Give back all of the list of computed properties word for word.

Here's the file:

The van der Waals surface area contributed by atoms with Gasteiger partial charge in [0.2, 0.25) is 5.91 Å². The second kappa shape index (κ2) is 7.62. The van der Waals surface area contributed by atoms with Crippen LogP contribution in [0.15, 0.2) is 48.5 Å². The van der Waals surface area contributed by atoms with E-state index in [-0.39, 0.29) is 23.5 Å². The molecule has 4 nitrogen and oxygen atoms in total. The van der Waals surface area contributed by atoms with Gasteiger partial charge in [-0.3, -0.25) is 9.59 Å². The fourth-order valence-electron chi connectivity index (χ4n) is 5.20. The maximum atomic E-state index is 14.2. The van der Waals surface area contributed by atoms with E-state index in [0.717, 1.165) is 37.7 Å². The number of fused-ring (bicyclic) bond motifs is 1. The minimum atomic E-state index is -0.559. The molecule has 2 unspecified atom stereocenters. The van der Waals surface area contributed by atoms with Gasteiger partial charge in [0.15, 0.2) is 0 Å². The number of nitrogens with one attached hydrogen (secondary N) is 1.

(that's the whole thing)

The van der Waals surface area contributed by atoms with Gasteiger partial charge in [0.2, 0.25) is 5.91 Å². The second kappa shape index (κ2) is 7.62. The van der Waals surface area contributed by atoms with Crippen LogP contribution in [0.15, 0.2) is 48.5 Å². The van der Waals surface area contributed by atoms with E-state index in [-0.39, 0.29) is 23.5 Å². The molecule has 4 nitrogen and oxygen atoms in total. The van der Waals surface area contributed by atoms with Gasteiger partial charge in [-0.3, -0.25) is 9.59 Å². The fourth-order valence-electron chi connectivity index (χ4n) is 5.20. The maximum atomic E-state index is 14.2. The van der Waals surface area contributed by atoms with E-state index in [0.717, 1.165) is 37.7 Å². The number of fused-ring (bicyclic) bond motifs is 1. The minimum atomic E-state index is -0.559. The molecule has 2 unspecified atom stereocenters. The van der Waals surface area contributed by atoms with Gasteiger partial charge in [0.15, 0.2) is 0 Å². The number of nitrogens with one attached hydrogen (secondary N) is 1.